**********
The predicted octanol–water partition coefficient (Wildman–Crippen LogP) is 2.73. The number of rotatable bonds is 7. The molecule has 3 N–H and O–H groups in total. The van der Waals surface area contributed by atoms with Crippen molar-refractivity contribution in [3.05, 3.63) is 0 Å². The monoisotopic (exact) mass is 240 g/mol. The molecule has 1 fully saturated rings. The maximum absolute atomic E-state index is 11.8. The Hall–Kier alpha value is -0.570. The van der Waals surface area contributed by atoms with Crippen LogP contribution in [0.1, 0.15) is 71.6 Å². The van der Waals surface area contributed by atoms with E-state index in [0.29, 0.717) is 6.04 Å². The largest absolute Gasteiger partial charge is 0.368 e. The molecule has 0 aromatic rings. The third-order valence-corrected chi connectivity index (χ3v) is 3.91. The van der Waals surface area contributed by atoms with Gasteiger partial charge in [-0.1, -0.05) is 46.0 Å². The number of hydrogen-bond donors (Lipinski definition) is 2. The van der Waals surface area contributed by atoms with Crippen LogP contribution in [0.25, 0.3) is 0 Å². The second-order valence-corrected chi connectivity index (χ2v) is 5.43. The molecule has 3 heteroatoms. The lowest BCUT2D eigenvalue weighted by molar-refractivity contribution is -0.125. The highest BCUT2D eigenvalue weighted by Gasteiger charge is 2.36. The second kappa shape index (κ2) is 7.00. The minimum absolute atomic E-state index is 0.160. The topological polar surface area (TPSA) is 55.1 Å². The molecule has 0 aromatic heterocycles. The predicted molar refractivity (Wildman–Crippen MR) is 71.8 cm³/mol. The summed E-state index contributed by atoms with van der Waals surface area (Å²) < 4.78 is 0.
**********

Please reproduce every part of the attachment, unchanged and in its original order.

The predicted octanol–water partition coefficient (Wildman–Crippen LogP) is 2.73. The number of rotatable bonds is 7. The molecule has 3 N–H and O–H groups in total. The van der Waals surface area contributed by atoms with Crippen molar-refractivity contribution in [3.05, 3.63) is 0 Å². The monoisotopic (exact) mass is 240 g/mol. The molecule has 1 fully saturated rings. The maximum absolute atomic E-state index is 11.8. The Hall–Kier alpha value is -0.570. The van der Waals surface area contributed by atoms with Crippen LogP contribution in [0.1, 0.15) is 71.6 Å². The van der Waals surface area contributed by atoms with E-state index in [0.29, 0.717) is 6.04 Å². The largest absolute Gasteiger partial charge is 0.368 e. The molecule has 0 aromatic rings. The third-order valence-corrected chi connectivity index (χ3v) is 3.91. The van der Waals surface area contributed by atoms with Gasteiger partial charge in [-0.1, -0.05) is 46.0 Å². The number of hydrogen-bond donors (Lipinski definition) is 2. The van der Waals surface area contributed by atoms with Crippen LogP contribution in [0.25, 0.3) is 0 Å². The second-order valence-corrected chi connectivity index (χ2v) is 5.43. The molecule has 3 heteroatoms. The lowest BCUT2D eigenvalue weighted by molar-refractivity contribution is -0.125. The highest BCUT2D eigenvalue weighted by Gasteiger charge is 2.36. The second kappa shape index (κ2) is 7.00. The minimum absolute atomic E-state index is 0.160. The topological polar surface area (TPSA) is 55.1 Å². The molecule has 0 aromatic heterocycles. The predicted molar refractivity (Wildman–Crippen MR) is 71.8 cm³/mol. The summed E-state index contributed by atoms with van der Waals surface area (Å²) < 4.78 is 0.